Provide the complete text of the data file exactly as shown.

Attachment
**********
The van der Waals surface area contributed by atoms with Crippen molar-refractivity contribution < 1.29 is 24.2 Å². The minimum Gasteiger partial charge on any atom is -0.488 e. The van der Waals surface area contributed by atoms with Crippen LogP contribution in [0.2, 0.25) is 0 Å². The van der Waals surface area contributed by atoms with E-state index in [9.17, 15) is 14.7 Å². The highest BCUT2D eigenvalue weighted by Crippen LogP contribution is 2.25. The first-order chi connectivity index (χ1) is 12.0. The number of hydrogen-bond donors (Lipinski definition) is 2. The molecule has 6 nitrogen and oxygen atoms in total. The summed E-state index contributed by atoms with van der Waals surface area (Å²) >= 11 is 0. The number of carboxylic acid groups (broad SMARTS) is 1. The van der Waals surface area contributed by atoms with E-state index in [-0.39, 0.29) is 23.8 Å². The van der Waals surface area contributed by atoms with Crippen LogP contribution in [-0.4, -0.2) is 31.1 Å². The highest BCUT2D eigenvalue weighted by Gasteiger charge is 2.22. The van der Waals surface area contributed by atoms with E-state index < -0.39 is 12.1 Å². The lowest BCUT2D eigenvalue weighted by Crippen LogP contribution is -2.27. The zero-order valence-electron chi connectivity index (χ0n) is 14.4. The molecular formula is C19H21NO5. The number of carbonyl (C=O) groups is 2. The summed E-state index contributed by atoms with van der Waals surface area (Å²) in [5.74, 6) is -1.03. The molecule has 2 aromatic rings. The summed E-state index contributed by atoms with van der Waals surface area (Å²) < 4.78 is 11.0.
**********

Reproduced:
The van der Waals surface area contributed by atoms with Crippen molar-refractivity contribution < 1.29 is 24.2 Å². The minimum Gasteiger partial charge on any atom is -0.488 e. The van der Waals surface area contributed by atoms with Crippen LogP contribution in [0.2, 0.25) is 0 Å². The van der Waals surface area contributed by atoms with E-state index in [9.17, 15) is 14.7 Å². The highest BCUT2D eigenvalue weighted by Crippen LogP contribution is 2.25. The first-order chi connectivity index (χ1) is 12.0. The number of hydrogen-bond donors (Lipinski definition) is 2. The molecule has 6 nitrogen and oxygen atoms in total. The summed E-state index contributed by atoms with van der Waals surface area (Å²) >= 11 is 0. The number of carboxylic acid groups (broad SMARTS) is 1. The van der Waals surface area contributed by atoms with E-state index in [-0.39, 0.29) is 23.8 Å². The van der Waals surface area contributed by atoms with Crippen LogP contribution in [-0.4, -0.2) is 31.1 Å². The highest BCUT2D eigenvalue weighted by Gasteiger charge is 2.22. The van der Waals surface area contributed by atoms with E-state index < -0.39 is 12.1 Å². The lowest BCUT2D eigenvalue weighted by Crippen LogP contribution is -2.27. The zero-order valence-electron chi connectivity index (χ0n) is 14.4. The molecular formula is C19H21NO5. The number of carbonyl (C=O) groups is 2. The summed E-state index contributed by atoms with van der Waals surface area (Å²) in [5.74, 6) is -1.03. The molecule has 2 aromatic rings. The summed E-state index contributed by atoms with van der Waals surface area (Å²) < 4.78 is 11.0.